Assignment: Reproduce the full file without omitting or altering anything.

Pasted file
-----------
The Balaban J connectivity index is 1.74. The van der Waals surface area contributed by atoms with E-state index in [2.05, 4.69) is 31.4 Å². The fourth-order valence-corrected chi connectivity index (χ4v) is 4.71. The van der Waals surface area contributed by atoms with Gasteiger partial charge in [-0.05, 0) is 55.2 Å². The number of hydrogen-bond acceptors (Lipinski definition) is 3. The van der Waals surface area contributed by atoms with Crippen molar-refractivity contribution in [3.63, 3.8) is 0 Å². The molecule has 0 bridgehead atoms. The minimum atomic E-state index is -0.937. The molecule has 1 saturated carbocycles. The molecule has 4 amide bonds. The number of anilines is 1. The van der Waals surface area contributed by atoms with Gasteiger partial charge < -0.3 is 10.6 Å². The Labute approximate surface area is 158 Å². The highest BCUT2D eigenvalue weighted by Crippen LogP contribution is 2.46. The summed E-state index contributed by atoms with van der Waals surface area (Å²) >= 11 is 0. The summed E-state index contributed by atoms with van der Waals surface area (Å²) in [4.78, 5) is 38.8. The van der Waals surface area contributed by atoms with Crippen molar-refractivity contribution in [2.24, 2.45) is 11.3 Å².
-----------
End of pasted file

The Balaban J connectivity index is 1.74. The van der Waals surface area contributed by atoms with E-state index in [2.05, 4.69) is 31.4 Å². The fourth-order valence-corrected chi connectivity index (χ4v) is 4.71. The van der Waals surface area contributed by atoms with Gasteiger partial charge in [-0.05, 0) is 55.2 Å². The number of hydrogen-bond acceptors (Lipinski definition) is 3. The van der Waals surface area contributed by atoms with Crippen molar-refractivity contribution in [3.63, 3.8) is 0 Å². The molecule has 0 bridgehead atoms. The minimum atomic E-state index is -0.937. The molecule has 1 saturated carbocycles. The molecule has 4 amide bonds. The number of anilines is 1. The van der Waals surface area contributed by atoms with Gasteiger partial charge < -0.3 is 10.6 Å². The Labute approximate surface area is 158 Å². The highest BCUT2D eigenvalue weighted by Crippen LogP contribution is 2.46. The summed E-state index contributed by atoms with van der Waals surface area (Å²) >= 11 is 0. The summed E-state index contributed by atoms with van der Waals surface area (Å²) in [4.78, 5) is 38.8. The van der Waals surface area contributed by atoms with Crippen molar-refractivity contribution in [2.24, 2.45) is 11.3 Å².